A 32-year-old woman presents with fatigue and "eye strain" (Figure 236-1). She had been working as a secretary and noticed difficulty focusing her eyes. She said she was anxious and was having difficulty writing. She reported that her sister was taking medication for "thyroid trouble." A low thyroid-stimulating hormone (TSH) and an elevated free thyroxine (T4) level were found on laboratory testing, and the patient was diagnosed with Graves disease (GD). Her thyroid scan showed an enlarged thyroid with increased uptake (Figure 236-2). The patient chose radioactive iodine (RAI) as her treatment and her symptoms resolved. One year later she required levothyroxine treatment.
This patient displays the following common findings of Graves disease: lid retraction and mild proptosis (exophthalmos), particularly evident on the left eye, and goiter. (Reproduced with permission from Dan Stulberg, MD.)
Nuclear scan of the thyroid in Graves disease showing increased uptake (61%). (Reproduced with permission from Michael Freckleton, MD.)
GD is an autoimmune thyroid disorder characterized by circulating antibodies that stimulate the TSH receptor, resulting in hyperthyroidism.1 GD is caused by a combination of environmental and genetic factors. Risk factors include stress, smoking, and sudden increases in iodine uptake.1 Goiter is an enlargement of the thyroid gland.
Thyrotoxicosis (clinical state resulting from inappropriately high thyroid hormone levels), hyperthyroidism (thyrotoxicosis caused by elevated synthesis and secretion of thyroid hormone).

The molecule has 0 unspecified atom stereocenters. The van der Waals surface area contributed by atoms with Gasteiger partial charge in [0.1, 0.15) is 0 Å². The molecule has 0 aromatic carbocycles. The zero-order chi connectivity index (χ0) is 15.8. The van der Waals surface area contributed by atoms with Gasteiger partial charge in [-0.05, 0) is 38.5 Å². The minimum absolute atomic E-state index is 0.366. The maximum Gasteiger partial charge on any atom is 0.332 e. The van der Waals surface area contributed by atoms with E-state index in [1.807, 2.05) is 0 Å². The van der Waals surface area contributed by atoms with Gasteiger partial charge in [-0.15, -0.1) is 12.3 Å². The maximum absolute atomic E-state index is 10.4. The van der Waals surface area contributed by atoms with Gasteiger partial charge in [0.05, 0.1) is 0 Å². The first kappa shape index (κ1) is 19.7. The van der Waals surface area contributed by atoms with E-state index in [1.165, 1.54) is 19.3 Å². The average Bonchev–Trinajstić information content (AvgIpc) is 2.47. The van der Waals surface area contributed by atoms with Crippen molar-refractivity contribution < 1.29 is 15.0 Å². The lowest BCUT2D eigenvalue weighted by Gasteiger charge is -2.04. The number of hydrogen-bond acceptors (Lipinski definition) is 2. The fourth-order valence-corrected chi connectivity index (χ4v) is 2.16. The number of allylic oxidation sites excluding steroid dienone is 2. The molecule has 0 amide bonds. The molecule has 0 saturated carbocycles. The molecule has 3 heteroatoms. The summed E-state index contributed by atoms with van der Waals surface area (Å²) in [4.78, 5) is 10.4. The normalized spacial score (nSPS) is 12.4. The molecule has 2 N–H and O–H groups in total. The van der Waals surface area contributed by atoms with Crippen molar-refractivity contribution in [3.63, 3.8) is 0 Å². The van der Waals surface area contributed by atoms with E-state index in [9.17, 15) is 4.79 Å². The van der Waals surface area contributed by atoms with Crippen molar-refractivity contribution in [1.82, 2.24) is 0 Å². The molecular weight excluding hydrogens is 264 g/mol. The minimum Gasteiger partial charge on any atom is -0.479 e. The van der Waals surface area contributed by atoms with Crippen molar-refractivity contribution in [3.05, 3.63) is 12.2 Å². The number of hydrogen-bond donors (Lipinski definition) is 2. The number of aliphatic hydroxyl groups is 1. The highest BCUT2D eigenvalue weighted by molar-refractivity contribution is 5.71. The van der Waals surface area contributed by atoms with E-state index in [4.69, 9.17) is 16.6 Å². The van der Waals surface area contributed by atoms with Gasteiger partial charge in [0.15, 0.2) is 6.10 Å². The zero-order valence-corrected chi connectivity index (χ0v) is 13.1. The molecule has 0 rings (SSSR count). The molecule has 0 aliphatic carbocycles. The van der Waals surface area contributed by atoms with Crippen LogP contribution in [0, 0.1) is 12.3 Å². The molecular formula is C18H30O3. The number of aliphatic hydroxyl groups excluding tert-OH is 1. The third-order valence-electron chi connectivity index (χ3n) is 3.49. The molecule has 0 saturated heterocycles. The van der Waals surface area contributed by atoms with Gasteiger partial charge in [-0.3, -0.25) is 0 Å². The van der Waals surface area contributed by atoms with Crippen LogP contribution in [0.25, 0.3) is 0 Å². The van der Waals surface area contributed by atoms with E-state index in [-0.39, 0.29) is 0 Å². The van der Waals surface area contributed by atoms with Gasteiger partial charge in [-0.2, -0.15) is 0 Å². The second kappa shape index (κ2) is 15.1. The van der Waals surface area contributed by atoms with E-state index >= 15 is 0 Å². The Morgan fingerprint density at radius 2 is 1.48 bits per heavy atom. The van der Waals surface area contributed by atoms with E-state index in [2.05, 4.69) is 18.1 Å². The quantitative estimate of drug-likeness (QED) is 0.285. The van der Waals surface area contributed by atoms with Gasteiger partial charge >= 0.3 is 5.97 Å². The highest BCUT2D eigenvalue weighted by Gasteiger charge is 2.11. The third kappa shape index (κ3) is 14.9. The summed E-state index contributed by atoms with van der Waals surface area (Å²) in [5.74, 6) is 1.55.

GD is a common disorder affecting about 2% to 3% of women and 0.5% of men in their lifetime.1,2 Peak onset is between ages 20 and 50 years.1
The annual incidence of GD is 20 to 50 cases per 100,000 persons.3
Among patients with hyperthyroidism (1.2% of the U.S. population), 60% to 80% have GD; younger patients (younger than age 64 years) with hyperthyroidism are more likely to have GD than are older patients with hyperthyroidism.1
Graves ophthalmopathy (GO; see "Clinical Features" below) occurs in about 75% of patients within 1 year before or after diagnosis of GD.1
Goiter is typically present; the thyroid gland is diffusely enlarged to two to three times its normal size with a firm consistency.1
Untreated hyperthyroidism can lead to osteoporosis, atrial fibrillation, cardiomyopathy, and congestive heart failure; mortality rate prior to satisfactory treatment was 10% to 30%.1
ETIOLOGY AND PATHOPHYSIOLOGY